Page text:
Did you know archaeology tells us that the First Peoples have been in British Columbia for at least 11,000 years? The archaeology collection at the Royal BC Museum holds artifacts that are almost that old and from all over the province. Each artifact is linked to a particular place and each has a story to tell.
Artifacts are a kind of evidence. They are any object that has been shaped or used by human beings. Most things around you in a room are artifacts. The door, chairs, clothes you are wearing, these are all things made by humans.
Archaeologists are like detectives. They look for evidence that tells them about human behaviour in the past. They put together many kinds of evidence to tell us what people were doing in the past. Fire hearth or house remains are one kind of evidence. These tell us the size of the house people lived in or the number of people that may have lived there. Evidence can also be animal bones that tell us about all the different kinds of animals people ate in the past.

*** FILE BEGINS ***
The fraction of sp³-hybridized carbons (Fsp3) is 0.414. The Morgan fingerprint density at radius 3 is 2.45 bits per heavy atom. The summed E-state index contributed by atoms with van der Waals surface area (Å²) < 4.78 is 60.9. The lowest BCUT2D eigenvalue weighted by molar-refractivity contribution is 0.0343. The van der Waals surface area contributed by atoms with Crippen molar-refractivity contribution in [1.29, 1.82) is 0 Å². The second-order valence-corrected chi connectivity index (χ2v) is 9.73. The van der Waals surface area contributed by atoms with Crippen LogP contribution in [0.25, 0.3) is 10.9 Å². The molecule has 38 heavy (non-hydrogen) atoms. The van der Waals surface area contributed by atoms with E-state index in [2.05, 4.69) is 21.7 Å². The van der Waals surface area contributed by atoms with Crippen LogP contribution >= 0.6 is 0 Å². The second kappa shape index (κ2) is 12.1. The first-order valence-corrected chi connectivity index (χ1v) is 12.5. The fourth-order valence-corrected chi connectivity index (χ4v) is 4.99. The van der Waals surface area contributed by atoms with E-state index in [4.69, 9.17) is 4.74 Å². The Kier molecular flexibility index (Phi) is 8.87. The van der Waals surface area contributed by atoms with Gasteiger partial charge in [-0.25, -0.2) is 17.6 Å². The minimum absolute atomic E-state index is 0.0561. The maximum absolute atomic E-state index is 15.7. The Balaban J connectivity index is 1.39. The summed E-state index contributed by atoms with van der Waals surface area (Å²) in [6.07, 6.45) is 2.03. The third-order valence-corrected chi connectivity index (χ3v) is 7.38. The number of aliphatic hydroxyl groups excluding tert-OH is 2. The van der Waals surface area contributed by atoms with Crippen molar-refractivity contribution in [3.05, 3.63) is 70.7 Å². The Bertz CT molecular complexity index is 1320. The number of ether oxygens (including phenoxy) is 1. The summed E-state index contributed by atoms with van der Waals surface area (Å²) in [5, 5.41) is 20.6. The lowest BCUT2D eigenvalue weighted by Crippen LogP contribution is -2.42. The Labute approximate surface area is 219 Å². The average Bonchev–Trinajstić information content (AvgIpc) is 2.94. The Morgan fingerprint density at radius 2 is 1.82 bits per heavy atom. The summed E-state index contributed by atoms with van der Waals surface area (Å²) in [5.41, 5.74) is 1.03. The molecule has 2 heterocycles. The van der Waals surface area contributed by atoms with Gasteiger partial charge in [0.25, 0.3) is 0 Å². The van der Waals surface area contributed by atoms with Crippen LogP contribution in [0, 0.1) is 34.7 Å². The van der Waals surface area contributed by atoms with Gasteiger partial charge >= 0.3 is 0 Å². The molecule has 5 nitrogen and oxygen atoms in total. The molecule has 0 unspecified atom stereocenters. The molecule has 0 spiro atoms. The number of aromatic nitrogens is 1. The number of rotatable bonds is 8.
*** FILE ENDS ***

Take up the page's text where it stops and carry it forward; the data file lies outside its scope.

Archaeologists gain a lot of information by studying artifacts they find buried in the ground. In a way, it is like the artifacts are telling stories. What can you learn about ancient First Peoples’ culture from the stories in the collection?